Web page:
Why Healthcare Administrators Should Set SMART Goals

by Srikant Chellappa Sep 8,2020

The People Strategy Leaders Podcast

with Srikant Chellappa, CEO

According to a recent study, the healthcare industry is the fastest growing sector of the economy, and is estimated to grow 19% between now and 2024 with an estimated 2.3 million new jobs.

With the increase in demand for more and more healthcare professionals, it has now become more important for healthcare administrators to come up with better employee management systems.

These systems could include various aspects like employee engagement, employee performance management, employee goal setting/ monitoring, real-time feedback etc. One of the most underrated aspects of employee management in any industry is setting goals for employees. Healthcare is no different. Administrative costs currently make up a major chunk of healthcare spending, especially in America.

Also read: 7 Steps To Setting Workplace Goals And Making Them Happen

In fact, healthcare administrative spending accounts for 8% of the GPD in the U.S., or more than $1.485 trillion from the data retrieved from 2016. The cost of healthcare administration in other nations is just three percent of the GPD, on average, according to healthcare revenue (News source – RevCycleIntelligence)

It has become very important to set effective goals for healthcare professionals and monitor them even more effectively. This is where Engagedly can help you. Measuring performance is one of the many important aspects of every industry. It is a continuous process that involves collecting and analyzing information regarding performance of individual employees or a specific department.

Administering the healthcare BPO department is hard work – harder than most of us can even imagine – and many healthcare professionals/ administrators put in massive amounts of effort to make sure they reach their full potential. What could actually help is, having a clear objective that will help you implement the right strategies and can give you the right direction.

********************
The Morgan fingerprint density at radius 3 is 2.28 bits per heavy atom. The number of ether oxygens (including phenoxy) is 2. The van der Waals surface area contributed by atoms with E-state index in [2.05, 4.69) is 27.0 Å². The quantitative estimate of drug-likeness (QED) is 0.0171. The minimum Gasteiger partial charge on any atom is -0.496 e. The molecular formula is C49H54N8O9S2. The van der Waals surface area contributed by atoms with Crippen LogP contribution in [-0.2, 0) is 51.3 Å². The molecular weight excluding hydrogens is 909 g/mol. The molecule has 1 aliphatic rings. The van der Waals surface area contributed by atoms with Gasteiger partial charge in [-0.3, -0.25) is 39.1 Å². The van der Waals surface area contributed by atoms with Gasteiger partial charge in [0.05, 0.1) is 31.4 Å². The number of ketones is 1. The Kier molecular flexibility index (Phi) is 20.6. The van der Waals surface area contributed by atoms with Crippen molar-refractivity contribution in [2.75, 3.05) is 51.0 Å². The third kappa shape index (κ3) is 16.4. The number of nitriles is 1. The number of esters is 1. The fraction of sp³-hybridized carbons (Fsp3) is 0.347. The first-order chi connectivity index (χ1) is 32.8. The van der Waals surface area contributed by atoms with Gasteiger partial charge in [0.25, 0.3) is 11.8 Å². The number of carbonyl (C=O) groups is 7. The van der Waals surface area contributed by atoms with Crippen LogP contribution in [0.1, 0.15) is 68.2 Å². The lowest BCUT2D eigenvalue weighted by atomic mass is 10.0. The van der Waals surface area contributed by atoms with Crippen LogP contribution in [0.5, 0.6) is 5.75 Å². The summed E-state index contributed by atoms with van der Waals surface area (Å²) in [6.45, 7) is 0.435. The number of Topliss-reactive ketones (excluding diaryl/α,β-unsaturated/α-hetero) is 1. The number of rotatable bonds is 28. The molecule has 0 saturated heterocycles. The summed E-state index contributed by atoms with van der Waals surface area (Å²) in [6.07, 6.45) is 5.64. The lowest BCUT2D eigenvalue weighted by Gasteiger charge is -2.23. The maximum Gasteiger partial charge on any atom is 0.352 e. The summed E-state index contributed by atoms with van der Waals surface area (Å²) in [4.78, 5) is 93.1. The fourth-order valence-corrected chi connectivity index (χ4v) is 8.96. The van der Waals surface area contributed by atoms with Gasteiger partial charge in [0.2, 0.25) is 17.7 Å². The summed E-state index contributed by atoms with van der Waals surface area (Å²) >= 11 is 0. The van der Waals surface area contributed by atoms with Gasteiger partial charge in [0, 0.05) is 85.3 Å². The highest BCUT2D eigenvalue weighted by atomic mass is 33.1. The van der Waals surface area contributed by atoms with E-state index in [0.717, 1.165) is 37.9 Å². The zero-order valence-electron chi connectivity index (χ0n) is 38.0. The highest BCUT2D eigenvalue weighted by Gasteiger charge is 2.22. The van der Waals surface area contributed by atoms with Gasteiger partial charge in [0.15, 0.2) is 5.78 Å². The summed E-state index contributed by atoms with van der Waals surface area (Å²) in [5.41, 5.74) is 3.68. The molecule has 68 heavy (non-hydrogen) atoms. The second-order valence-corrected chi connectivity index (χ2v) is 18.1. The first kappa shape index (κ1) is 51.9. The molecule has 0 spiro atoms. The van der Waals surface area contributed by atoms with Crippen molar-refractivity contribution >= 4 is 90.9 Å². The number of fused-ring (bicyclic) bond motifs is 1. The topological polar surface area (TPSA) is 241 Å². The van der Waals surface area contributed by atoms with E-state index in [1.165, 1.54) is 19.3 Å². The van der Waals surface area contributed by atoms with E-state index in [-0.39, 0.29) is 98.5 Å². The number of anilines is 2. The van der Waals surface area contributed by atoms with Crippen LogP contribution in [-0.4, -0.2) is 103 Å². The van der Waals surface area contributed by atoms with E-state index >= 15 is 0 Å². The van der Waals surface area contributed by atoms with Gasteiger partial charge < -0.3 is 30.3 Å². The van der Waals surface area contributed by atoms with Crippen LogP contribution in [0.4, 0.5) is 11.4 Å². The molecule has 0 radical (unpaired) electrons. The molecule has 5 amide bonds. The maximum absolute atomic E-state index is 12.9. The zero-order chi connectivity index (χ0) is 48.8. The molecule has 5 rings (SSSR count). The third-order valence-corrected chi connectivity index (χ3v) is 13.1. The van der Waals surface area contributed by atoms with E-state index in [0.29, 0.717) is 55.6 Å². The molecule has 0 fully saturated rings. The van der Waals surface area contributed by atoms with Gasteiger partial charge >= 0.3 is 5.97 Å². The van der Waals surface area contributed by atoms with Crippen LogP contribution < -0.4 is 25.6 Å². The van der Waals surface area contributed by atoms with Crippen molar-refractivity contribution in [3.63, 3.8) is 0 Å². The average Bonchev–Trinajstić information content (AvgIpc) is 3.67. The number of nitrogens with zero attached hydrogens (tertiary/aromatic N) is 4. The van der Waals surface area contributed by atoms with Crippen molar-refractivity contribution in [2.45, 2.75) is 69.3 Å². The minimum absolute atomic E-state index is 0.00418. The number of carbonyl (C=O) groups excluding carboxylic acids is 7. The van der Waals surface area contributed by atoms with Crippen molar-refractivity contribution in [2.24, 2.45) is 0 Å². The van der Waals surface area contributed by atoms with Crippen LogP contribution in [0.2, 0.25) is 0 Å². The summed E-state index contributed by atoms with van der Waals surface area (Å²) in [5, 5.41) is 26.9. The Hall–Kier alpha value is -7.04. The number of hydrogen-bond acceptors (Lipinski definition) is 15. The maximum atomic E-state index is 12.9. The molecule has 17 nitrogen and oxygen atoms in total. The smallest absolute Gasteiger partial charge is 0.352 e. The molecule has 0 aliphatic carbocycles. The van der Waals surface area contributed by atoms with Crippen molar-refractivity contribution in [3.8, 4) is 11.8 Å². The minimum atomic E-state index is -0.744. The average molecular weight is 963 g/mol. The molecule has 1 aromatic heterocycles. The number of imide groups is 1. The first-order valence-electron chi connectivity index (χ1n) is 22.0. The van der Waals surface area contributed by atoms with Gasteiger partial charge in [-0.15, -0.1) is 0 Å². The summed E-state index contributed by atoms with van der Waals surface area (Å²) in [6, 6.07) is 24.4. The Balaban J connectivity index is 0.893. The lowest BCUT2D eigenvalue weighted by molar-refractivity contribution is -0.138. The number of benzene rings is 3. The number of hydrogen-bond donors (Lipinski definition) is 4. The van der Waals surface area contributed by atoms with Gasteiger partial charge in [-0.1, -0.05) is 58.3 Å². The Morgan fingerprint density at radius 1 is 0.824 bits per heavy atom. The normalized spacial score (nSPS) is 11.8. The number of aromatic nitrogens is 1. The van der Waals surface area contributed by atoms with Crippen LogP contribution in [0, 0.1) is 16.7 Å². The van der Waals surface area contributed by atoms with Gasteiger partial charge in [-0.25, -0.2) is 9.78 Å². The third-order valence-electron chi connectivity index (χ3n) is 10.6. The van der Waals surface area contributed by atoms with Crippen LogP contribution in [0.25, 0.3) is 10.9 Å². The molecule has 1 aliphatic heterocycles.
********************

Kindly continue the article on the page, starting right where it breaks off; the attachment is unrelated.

Goal setting is a tedious and daunting process, if one is just starting off. But it should be considered as one of the most important tasks of a manager because of its numerous benefits.

What Are SMART Goals?

How do you measure performance? There are many employee performance metrics that are used to measure their performance from time to time like OKRs, KPI etc. No matter what the metrics are, they usually work only when they are SMART.

SMART is a methodology against which you can measure your goals. If your goals and objectives are SMART, then you’ve won half the battle.

The concept of SMART goals seems to have first originated from George T. Doran in 1981.  Take a look at the picture to your right where the S.M.A.R.T acronym has been expanded. Right now, those words can mean many different things. Let’s explore the concept a little further.

When you create employee goals and objectives – keeping the S.M.AR.T acronym in mind would be a good idea. But why would it be a good idea? Here is why.

  1. Specific – Have a specific purpose. If your goal isn’t specific, it’s going to be doomed from the start.
  2. Measurable – What is the point of setting a goal if you cannot measure it? When you can measure a goal, you will also be able to tell if the goal was met successfully or not.
  3. Achievable – There needs to be a sweet spot for your goals. They cannot be too easy but nor can they be too difficult. Your goal needs to make you break a light sweat and motivate yourself, not fill you with despair.
  4. Relevant – Goal-setting in itself is not enough – you must make sure that these goals are relevant to the people who will utilize them. And of course, they must also align with organizational goals and help with organization growth.
  5. Time-Bound – Goals cannot be forever without any end in sight. There needs to be a time period during which the goal can be carried out and the objective met. More importantly, when goals are time-bound, they also tend to be motivating.